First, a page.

Don’t have a gym membership? You don’t have to! This is one of those common exercise excuses, but it doesn’t have to be! You don’t need a big box gym or fancy studio to start moving your body. It’s so much simpler than it’s been made out to be. You can work out literally anywhere you are — no equipment, no machine, no membership fees. You can download FitOn for free to guide you through different types of exercises, at different intensities, for different durations of time. The world is your exercising oyster.
#4 “I’m Tired”
Solution: Find Out Why.
Are you? No shade. A lot of us are tired. And that’s valid. AND, at the same time, a lot of us feel the sensation of fatigue when fear sets in. It’s our cute little mind-body coping mechanism that we think keeps us safe. Listen to your body, of course, but if you’re tired all the time, consider talking to a doctor. Now take inventory. Are you ACTUALLY tired, or are you getting tired right when you think about exercising? If so, this may be that coping mechanism kicking in… and it’s not actually serving you.
So back to the solution: take a little fatigue inventory. Is it chronic fatigue? If so, time for a doctor’s visit. Is it only in the morning when you’re trying to work out early? Move your workout time to later in the day. Is it every single time you think about or plan to exercise?
RELATED: 4 Daily Habits That May Be the Secret Cause of Low Energy
#5 “I’m Not a Morning Person”
Solution: Don’t Try To Be!
Work out later in the day! There’s a false narrative that in order to be healthy, you have to be part of the 4 am wake-up crowd. INCORRECT! (And annoying!)
Repeat after me: you do not have to work out in the morning. The best time of day to work out is when you have time for it, and there are benefits to working out morning, noon, and night!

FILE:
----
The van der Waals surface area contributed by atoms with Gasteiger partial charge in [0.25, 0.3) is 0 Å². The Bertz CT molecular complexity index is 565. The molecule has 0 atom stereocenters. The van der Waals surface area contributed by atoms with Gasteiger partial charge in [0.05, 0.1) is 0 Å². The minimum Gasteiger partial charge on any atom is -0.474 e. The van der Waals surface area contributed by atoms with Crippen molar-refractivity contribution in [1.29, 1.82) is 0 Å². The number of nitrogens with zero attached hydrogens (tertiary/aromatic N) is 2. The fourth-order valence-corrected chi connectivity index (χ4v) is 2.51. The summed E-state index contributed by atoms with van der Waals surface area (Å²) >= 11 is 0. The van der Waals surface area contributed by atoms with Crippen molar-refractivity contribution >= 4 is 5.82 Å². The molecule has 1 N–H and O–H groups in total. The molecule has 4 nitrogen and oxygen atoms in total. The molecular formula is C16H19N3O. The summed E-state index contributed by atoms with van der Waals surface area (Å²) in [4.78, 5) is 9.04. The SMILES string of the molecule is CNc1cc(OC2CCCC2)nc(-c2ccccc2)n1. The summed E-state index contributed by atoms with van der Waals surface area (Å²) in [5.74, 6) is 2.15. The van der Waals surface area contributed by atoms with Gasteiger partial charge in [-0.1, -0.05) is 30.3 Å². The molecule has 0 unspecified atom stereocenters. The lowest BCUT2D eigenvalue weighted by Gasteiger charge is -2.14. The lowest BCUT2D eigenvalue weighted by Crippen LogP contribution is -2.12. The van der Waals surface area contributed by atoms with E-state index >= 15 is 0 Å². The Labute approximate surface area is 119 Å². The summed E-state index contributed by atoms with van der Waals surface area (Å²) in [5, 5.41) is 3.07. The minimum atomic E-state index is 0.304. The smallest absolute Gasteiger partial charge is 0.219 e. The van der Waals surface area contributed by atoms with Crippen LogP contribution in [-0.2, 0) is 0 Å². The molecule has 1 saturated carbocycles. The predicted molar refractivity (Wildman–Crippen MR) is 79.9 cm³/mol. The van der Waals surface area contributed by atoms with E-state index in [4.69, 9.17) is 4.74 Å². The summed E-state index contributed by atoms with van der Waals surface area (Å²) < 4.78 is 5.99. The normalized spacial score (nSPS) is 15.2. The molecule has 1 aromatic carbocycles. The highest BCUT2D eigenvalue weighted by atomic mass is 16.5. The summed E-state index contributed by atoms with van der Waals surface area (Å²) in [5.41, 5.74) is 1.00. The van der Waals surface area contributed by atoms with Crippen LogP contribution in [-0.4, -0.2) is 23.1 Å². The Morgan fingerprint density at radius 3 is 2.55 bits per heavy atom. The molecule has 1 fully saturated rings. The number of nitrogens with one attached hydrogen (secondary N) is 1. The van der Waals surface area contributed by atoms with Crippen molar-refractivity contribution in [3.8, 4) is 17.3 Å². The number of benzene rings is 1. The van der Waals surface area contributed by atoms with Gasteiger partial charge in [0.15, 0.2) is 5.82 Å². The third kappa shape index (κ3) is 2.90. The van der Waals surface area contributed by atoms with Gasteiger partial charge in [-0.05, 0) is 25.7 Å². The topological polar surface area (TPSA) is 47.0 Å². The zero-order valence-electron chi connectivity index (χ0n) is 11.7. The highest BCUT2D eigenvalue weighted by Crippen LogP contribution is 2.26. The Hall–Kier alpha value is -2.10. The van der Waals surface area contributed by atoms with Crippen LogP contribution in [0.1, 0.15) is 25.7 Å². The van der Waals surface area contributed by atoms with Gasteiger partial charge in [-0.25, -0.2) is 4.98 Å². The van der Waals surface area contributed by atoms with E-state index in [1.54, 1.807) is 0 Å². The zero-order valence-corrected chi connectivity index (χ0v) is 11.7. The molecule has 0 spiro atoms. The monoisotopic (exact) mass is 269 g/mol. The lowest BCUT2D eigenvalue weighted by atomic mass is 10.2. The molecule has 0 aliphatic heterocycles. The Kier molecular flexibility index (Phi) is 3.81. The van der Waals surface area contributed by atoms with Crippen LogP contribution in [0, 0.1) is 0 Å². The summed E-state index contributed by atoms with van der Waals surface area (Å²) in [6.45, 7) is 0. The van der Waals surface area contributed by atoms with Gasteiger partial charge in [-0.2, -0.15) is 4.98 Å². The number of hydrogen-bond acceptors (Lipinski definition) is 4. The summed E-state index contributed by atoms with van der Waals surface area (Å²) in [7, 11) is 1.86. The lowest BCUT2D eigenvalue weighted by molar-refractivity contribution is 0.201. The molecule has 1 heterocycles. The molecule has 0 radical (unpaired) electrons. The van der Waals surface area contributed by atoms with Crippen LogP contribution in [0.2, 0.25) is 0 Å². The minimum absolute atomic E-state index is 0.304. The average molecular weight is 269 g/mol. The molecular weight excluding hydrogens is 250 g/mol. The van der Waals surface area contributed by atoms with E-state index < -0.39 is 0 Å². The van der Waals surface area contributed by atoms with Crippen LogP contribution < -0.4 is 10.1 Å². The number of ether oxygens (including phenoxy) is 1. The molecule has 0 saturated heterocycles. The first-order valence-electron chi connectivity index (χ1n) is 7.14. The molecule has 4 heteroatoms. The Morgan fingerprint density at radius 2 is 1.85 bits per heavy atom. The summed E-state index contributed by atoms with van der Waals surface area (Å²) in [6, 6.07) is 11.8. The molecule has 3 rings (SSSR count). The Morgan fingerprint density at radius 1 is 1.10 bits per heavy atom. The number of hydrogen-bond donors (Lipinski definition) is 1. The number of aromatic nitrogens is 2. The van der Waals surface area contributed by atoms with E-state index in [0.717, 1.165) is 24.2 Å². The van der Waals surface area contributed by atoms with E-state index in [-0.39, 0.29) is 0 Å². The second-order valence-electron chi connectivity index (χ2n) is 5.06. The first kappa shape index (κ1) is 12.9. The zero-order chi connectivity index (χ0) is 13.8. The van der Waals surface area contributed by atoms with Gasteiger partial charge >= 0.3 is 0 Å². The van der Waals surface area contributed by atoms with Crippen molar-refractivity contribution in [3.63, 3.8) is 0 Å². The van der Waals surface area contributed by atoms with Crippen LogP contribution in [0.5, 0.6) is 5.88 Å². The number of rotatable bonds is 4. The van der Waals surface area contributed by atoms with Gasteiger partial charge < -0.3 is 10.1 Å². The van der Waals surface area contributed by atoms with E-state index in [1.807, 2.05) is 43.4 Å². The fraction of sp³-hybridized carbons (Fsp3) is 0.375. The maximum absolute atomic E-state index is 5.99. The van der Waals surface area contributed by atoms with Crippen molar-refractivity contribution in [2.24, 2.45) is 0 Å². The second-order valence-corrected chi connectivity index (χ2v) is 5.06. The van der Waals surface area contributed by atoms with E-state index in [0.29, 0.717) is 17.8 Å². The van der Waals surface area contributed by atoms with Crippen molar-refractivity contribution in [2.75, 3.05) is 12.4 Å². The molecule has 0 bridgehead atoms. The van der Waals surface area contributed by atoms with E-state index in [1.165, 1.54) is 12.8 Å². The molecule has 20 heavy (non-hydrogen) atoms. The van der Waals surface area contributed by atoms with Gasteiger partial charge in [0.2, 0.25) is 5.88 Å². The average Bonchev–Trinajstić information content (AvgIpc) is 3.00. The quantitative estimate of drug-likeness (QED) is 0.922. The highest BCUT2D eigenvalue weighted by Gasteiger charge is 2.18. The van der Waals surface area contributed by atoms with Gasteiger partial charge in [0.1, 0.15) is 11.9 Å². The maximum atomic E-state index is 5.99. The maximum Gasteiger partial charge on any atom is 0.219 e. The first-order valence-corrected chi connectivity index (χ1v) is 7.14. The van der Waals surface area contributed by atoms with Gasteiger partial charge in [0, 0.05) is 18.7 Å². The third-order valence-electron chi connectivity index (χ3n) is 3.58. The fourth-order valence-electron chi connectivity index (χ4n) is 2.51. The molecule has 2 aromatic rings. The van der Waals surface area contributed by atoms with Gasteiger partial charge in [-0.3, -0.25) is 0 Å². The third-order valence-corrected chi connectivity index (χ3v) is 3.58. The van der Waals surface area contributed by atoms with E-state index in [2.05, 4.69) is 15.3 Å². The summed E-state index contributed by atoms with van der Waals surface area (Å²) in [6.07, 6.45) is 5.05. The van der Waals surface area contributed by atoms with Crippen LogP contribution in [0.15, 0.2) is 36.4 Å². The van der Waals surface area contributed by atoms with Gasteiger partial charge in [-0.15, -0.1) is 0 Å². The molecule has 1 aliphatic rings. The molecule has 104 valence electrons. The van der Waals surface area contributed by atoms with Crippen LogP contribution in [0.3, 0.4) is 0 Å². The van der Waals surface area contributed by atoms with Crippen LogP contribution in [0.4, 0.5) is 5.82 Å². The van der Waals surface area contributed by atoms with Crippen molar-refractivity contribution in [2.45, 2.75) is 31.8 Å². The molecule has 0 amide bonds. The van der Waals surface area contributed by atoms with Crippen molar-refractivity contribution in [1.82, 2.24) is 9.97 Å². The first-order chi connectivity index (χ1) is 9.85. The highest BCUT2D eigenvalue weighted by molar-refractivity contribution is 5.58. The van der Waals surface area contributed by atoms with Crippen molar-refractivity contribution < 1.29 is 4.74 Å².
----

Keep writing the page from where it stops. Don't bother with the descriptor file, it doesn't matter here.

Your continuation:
That said, maybe you WANT to be a morning person but don’t know where to start. In that case, we got you!! Try these morning movement hacks to help kickstart your day.
#6 “I’m Feeling Anxious”
Solution: Start Smaller.
Listen, we GET IT. This is a really hard barrier to overcome and something that affects millions of people. The irony is that mental health struggles can make it harder to get going and exercise, but the lack of exercise makes the mental health state worse. It’s a vicious cycle (sometimes called the exercise-stress paradox), and it can be hard to break.
There is an overwhelming amount of research that links increased movement to improved mental health. Remember this on those tough days! It can be hard to get started, but try lowering your barrier to entry. Start small. Choose the mellowest form of movement, like a walk, a five-minute workout, or a combo of a low-key, short-duration workout. Whatever feels best for your mind and your body.
RELATED: Why You Should Still Move Your Body When You’re Anxious
#7 “I’m Not Ready”
Solution: Lower the Bar.
It sounds counterintuitive — especially when it comes to improving your health and wellness — to lower the bar. In reality, you’re lowering your expectations for your start point. If you’re thinking that you’re not ready to go “all in,” or you feel you’re not strong enough for a certain type of exercise, or you don’t have the stamina for a particular workout… that’s why you’re here, friend!
Lower. The. Bar. Don’t hold yourself to the expectations or standards of an Olympic athlete, professional trainer, or even your neighbor or best friend. Don’t go in with expectations for performance, don’t try to break a PR (personal record), simply go in with the expectation of MOVING. If you have a checklist for the day, simply write “move.” That could be a short walk. It could be a few minutes of stretching. Maybe it’s a 10-minute workout. Did you move today? Tick the box. That’s all you need to get started. It sets things in motion so you can keep going (think: inertia). Small changes add up. Get yourself back in motion!
We’ve all been there. Even the most successful, motivated individuals experience roadblocks. Be gentle with yourself — getting started and staying consistent with an exercise routine can be tough! There are many exercise excuses and roadblocks that come up. That said, there are simple solutions to help you stay consistent with your fitness routine and overcome those roadblocks when they arise. If you’re lacking motivation or losing steam, that’s totally normal! Rather than getting down on yourself, come back to this guide — try implementing some of these tips and tricks. And don’t forget to recognize all your effort. It’s a journey, not a destination! You got this.